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At least that's what a writer at Alternet thinks, among others ...


The tax that could save America from Wall Street

The financial transaction tax is simple, fair, widely supported by the public and long overdue

by Lynn Stuart Parramore, AlterNet; Salon.com -- Oct 18, 2013

It’s a simple tweak that would reign in an out-of-control financial sector, stimulate jobs, generate billions of revenue, and possibly prevent another heart-wrenching crisis. Nobel Prize-winning economists like Joseph Stiglitz and Paul Krugman want it. Billionaires like Warren Buffett and Bill Gates want it. Polls show the majority of Americans want it. Even the Pope wants it.

We’re talking about a financial transaction tax (FTT) -- a tiny tax of, say, less than half a percent: maybe 3 cents per $100 -- on Wall Street trading. It’s simple, more than fair, widely supported by the public, and long overdue.
[...]


OK, you got my attention.  What is a financial transaction tax (FTT)?

And how does it encourage Wall Street to invest in the long-term, instead of simply profiting from the market's short-term volatility, with thousands of trades per day?


Financial transaction tax -- wikipedia.org

A financial transaction tax is a levy placed on a specific type of monetary transaction for a particular purpose. The concept has been most commonly associated with the financial sector; it is not usually considered to include consumption taxes paid by consumers.[1]

A transaction tax is not a levy on financial institutions per se; rather, it is charged only on the specific transactions that are designated as taxable. So if an institution never carries out the taxable transaction, then it will never be subject to the transaction tax.[2] Furthermore, if an institution carries out only one such transaction, then it will only be taxed for that one transaction. As such, this tax is neither a financial activities tax, nor a "bank tax",[3] for example. This clarification is important in discussions about using a financial transaction tax as a tool to selectively discourage excessive speculation without discouraging any other activity (as John Maynard Keynes originally envisioned it in 1936).[4]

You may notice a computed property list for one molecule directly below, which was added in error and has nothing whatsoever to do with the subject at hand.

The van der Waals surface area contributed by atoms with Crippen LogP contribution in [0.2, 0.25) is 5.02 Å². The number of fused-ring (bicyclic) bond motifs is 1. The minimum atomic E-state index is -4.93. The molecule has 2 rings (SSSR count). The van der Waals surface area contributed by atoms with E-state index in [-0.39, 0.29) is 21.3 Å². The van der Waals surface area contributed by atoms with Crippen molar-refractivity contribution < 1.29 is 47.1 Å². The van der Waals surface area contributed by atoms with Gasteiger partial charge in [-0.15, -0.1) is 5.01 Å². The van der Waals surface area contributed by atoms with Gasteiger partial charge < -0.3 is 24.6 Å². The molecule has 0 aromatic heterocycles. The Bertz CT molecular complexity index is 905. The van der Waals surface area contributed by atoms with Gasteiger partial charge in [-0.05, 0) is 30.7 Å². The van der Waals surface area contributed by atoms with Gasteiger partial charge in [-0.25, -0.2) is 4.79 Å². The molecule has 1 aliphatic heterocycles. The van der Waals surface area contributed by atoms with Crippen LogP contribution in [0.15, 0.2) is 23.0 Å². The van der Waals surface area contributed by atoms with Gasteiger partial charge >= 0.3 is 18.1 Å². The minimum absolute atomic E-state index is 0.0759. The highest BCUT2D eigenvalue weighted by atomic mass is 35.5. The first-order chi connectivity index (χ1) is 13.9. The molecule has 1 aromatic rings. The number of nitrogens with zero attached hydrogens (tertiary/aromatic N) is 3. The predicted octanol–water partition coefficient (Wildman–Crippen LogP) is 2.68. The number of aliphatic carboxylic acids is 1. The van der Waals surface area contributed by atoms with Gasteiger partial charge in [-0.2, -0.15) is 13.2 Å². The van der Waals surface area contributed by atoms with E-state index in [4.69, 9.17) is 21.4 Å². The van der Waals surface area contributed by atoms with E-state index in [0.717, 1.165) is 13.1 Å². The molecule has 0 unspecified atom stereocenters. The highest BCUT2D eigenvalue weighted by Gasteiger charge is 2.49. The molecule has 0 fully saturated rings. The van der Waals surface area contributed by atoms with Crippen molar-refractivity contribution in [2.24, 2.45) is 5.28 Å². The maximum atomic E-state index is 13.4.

[...]




As that writer at Alternet summarized the observations from Forbes, sometimes even financial markets need some 'checks and balances' -- for the sake of us all, in the wider overall American economy ...


[...]
As Jeremy Scott of Forbes put it: “What is important is that the financial sector, which bears a disproportionate share of the blame for the deep recession that is still affecting employment and growth, share in the costs of insuring against future bailouts and be forced to restructure itself to better insulate the rest of the economy from excessive risk.”

Too bad for us average Americans relying on Main Street, that lack of growth and chronic under-employment affects us much more, than those who "transact" their economic growth, on a market full of "excessive risks."


Too bad for us average Americans, when Wall Street's "excessive speculation" goes unchecked, and eventually goes bad -- guess who ultimately picks up their tab?

We'd be wise to constantly remind them of this, and this little Bailout call TARP. We'd be wise now to realize that a serious FTT would have likely sidestepped that whole sad chapter in American lackluster economic growth, and the recent ongoing stunning lack there of.





The proposed bill Let Wall Street Pay for the Restoration of Main Street Bill is officially contained in the United States House of Representatives bill entitled H.R. 4191:
[... Its ] projected annual revenue is $150 billion per year, half of which would go towards deficit reduction and half of which would go towards job promotion activities.[3]
Sounds only fair, eh?




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